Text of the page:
Issues Facing Parents of Teens

Posted on November 30, 2010


I had the privilege of being on a panel for parents of TKA today, and I took copious notes from my co-panelists, as they were brilliant! While I hope that my contributions were of help, I am sincerely positive that their contributions were invaluable. It was a blessing to learn from them.

In addition, I understand that these kinds of forums are actually quite uncommon for schools. The commitment of TKA to provide such a resource is a testimony to the values of this institution.

Thanks to Mary Jane Klope, Gary Gaddini, and Dr. Ed Brackenbury for their contribution to the evening. Below are my incomplete and scattered notes. Quotes are not exact, and I take full responsibility for any inaccuracies or mis-appropriated attribution.


What is the role of the parent, and how can a parent continue to have influence? It was shared that perhaps the primary way of influencing your children is to remind your children of who they are, and the values that they grew up with under your roof. This is done through loving conversations and with respect and love.

There is a time of letting go, and you have to trust that the seeds you planted in them are firmly planted, and will continue to take root in their hearts and souls.

Also, for parents of children under the age of 10, the path to college is largely determined in these early years. So, if your high school graduating student is headed to college, well done. If they’re between the ages of 0 and 6, begin talking with them, reading, pouring attention into them, as the development that is going on in these ages is huge.


This is a time of mystery and it’s okay not to know everything. Times are changing, but more importantly than that, your child is changing. Learning how to change with your child is a key to success.

The tasks of adolescence could be summarized as identityautonomy, and community, which could also be stated, “Whom am I?” “What do I do?” and “Who are my friends?” Dr. Brackenbury mentioned how “mastery” is a key task of adolescence, and allowing students to make mistakes, and to learn from those mistakes is huge in helping them develop that kind of mastery.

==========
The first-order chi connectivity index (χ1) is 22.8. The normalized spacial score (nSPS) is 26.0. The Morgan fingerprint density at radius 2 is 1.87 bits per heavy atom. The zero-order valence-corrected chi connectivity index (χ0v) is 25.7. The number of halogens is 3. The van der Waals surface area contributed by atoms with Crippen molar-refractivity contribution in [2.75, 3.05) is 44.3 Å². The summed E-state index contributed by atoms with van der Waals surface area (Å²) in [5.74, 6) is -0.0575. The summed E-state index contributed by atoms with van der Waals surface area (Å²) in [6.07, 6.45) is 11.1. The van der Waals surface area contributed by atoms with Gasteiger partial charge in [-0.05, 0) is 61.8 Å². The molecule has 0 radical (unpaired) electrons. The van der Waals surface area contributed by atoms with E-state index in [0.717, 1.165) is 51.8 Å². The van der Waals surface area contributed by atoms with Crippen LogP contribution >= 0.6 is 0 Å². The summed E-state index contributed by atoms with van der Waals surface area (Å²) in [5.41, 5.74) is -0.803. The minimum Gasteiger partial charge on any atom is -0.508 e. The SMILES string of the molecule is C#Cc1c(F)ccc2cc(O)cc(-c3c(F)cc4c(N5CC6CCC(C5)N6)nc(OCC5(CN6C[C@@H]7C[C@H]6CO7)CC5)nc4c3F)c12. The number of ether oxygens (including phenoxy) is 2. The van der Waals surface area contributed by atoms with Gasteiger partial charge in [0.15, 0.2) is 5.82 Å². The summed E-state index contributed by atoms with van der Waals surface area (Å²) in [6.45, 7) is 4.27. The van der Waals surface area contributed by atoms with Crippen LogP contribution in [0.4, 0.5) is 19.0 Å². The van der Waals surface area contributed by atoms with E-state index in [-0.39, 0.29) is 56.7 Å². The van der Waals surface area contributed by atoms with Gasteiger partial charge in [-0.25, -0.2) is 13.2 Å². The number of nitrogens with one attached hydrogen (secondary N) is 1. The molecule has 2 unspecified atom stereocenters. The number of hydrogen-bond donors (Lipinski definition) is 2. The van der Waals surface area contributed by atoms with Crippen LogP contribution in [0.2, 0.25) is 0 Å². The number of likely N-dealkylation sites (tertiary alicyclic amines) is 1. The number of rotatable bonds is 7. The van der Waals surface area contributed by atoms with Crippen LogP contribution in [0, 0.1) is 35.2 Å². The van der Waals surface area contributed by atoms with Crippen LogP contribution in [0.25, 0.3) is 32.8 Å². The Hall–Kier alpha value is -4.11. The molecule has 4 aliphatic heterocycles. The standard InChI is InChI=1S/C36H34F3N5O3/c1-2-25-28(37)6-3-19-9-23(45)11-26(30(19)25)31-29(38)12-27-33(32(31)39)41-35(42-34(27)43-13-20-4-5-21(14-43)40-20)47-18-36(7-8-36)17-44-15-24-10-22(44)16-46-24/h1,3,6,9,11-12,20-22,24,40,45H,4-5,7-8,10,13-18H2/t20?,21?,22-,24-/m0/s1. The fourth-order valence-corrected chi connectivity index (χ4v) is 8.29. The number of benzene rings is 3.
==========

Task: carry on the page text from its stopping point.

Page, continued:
“My job is not to protect them, but to prepare (and “equip“) them for the real world.” – Mary Jane


How can we battle the addiction to social networking? Create a social network at home. Make home a place where they connect, and in face-to-face conversations.


Keep the computer in public places like the family room. Do not be shy in requiring knowledge of all sites and passwords. And remember, you can always pull the plug.


How do you deal with children who want to continue to hang out with friends outside of the home who are negative influences? Have them over at the house.  Go to Costco, fill the fridge, and provide a safe place for your kids to have their friends over.

How do you deal with discipline? Gary shared how he laid out a tape measure on the floor, his wife at one end and he at the 80″ mark. He would then use this illustration to discuss how he has his daughters for the first 18″ (read “years”) of this tape measure. And during this time, he is going to be responsible for their lives to prepare them for the rest of the measuring tape. I loved this imagery!

Create tradition. What are the rituals in your house? What are the constants in your home? What are the “traditions” that your child can come to expect and cherish? Reading a book at night? Dinner every Friday night together (or more frequently). Prayer time? Family “date night?”

Well done parents. My closing comments included a hopefully encouraging word to the parents. Parenting is stressful, and hard work. I encouraged them that they are already doing a great job. Their presence at this event is a testimony to their faithfulness to their children. They are loved by God, and are raising great kids. Finally, never, ever, ever give up. What you do is making a difference in the lives of your kids. Study after study yields that parents are, and have always been, the number one influence in the lives of their children. Believe it or not, they’re listening, paying attention, and are being shape and molded by everything you do and say. Keep at it. You’re doing a great job.

Disciple. Therefore, how you live your life, and how you follow God is the foundational element in raising your kids.

RESOURCES with Jim Burns
Passport to Purity by Rainey
Hope & Help for Video Game, TV & Internet “Addictions” by Mark E. Shaw
Goodbye High School, Hello World: A Real-Life Guide for Graduates by Mr. Bruce Bickel, and Mr. Stan Jantz
The Space Between by Walt Mueller.
10 Basic Principles of Good Parenting by Laurence Steinberg
The Blessing Of A Skinned Knee by Wendy Mogel

Posted in: Life